I once had a really awful flatmate. His bedroom smelled like the London Zoo reptile house, his taste in music offended me and he often left the bathroom in a state of apocalyptic dilapidation. But I put up with it for one reason. He was a great chef. You do that, don’t you? Overlook the repulsive habits that make a person unfit to be a co-habiter, because they can knock up a decent chargrilled Norfolk quail. I only mention this because if The Nook’s chef Lalé Oztek-Pook was my flatmate, she could get away with absolute murder and I’d be fine with it – her cooking is that good.
The Nook, built on the white-tiled bones of Highbury’s much-missed Linden Stores bar, and run by a winsome husband-and-wife team. It sits awkwardly on a narrow bit of pavement, directly opposite a mysterious bubble tea shack.
Upstairs, you’ll find the kinetic Angus who does front of house and knows loads about wine. But he’d be the first to admit that, for all his talent, he’s essentially the Flava Flav to his wife’s Chuck D. You can tell Angus is as gob-smacked by Lalé’s Turkish-inspired, deeply personal cooking as the rest of us, and he talks about it like a teenager gushing to his mates about a new band that’s just changed his life.
Lalé trained at Cordon Bleu (and paid her dues at Oklava, Kyseri, and The Mash Inn), stays mostly out of sight, a Michelin-worthy Santa’s elf, toiling away in the kitchen downstairs. Alone. I mean really alone. Not only is she picking up veg on the way to work, she’s also pot washing and occasionally even rushing plates of food up and down the stairs. It makes you wonder how she finds the energy and time to cook the actual dishes.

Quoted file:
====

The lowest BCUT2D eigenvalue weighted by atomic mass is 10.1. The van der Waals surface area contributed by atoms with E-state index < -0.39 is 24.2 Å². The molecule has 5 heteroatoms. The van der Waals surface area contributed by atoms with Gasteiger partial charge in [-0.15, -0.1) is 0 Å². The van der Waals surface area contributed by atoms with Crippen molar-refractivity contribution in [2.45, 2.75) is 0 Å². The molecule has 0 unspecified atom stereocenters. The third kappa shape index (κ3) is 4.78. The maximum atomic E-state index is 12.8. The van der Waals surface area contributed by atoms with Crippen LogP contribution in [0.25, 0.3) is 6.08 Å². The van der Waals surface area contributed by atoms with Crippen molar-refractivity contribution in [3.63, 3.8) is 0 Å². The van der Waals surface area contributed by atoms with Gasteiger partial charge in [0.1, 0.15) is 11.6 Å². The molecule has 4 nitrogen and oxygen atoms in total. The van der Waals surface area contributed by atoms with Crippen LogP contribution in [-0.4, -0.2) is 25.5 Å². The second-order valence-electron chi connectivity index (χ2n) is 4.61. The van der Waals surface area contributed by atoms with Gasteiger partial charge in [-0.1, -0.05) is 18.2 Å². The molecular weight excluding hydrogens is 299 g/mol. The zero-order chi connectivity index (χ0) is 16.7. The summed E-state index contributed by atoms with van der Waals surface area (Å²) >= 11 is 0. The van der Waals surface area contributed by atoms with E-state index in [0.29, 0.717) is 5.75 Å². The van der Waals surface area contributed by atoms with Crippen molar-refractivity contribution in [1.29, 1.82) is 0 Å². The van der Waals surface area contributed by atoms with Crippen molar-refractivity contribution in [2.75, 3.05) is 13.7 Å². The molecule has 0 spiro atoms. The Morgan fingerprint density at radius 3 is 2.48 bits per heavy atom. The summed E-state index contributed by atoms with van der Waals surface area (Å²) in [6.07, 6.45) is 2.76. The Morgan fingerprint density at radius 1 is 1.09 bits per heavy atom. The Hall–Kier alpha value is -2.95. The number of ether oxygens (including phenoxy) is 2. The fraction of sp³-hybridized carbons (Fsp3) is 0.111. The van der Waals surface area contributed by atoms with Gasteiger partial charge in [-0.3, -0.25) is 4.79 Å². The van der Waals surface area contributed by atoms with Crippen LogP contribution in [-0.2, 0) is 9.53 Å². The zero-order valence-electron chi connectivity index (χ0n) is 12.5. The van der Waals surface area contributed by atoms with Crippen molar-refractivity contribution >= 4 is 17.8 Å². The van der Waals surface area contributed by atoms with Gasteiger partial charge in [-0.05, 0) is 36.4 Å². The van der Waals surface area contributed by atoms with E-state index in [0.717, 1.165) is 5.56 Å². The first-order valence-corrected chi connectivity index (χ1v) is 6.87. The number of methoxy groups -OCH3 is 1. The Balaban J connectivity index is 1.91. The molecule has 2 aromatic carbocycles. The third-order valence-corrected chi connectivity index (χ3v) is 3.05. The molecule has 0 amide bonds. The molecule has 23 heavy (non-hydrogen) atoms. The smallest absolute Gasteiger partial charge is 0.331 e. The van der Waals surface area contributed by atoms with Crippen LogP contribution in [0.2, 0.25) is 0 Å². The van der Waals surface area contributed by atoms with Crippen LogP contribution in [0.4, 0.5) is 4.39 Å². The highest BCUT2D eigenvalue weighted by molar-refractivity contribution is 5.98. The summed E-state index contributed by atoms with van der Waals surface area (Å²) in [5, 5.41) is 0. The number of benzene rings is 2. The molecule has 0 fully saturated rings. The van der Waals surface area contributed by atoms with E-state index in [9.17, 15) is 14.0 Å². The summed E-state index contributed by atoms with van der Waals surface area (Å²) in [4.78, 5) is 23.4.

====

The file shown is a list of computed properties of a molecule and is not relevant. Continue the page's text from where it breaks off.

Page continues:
Everything zings and everything snaps
On our visit my mate and I ate nearly everything on the changing menu and there wasn’t a dud among them. Her locally famous crispy courgette dolma bites with wild garlic and lemon yoghurt were sensational and deserving of their renown. The pickled naga chilli houmous, topped with crunchy chickpeas (like savoury Maltesers), was banging. And it would be remiss to not mention the burrata, crowned with a lattice of almond-studded samphire. Everything zings and everything snaps.
The sea bass swimming in beurre blanc was nestled within an underbrush of pak choi and peas. Alongside a couple of saucy lamb and bulgar meatballs, which kicked my goddamn ass. The best dish? Hands down the hazelnut praline parfait with miso butterscotch and crunchy cocoa nibs. I’m not really a dessert guy but this thing was from another planet and, in my opinion, has a flavour that exists outside of the English language’s domain.
My companion and I were left almost speechless by the consistency, charm and power of every dish. As far as medium-spenny restaurants go it’s not as slick as some of its better-established neighbours, but who cares when the food and its creators are so nice? The Nook deserves to be up there with Trullo, Black Axe Mangal and Sambal Shiok as part of the Highbury Restaurant Power Quartet. Long live Lalé.
The vibe Hanging out at a really talented mate’s house.
The food Mediterranean and Turkish-inspired. But touched by the grace of god.
The drinks Very special. Gus knows his stuff. We had some delicious orange wine and also a sort of hybrid beer-wine (by La Brasserie Du Mont Saleve) that made both me and my companion nod furiously.
Time Out tip It’s all great but if you skip the dessert it’s like going to see Metallica and walking out before they play Master of Puppets.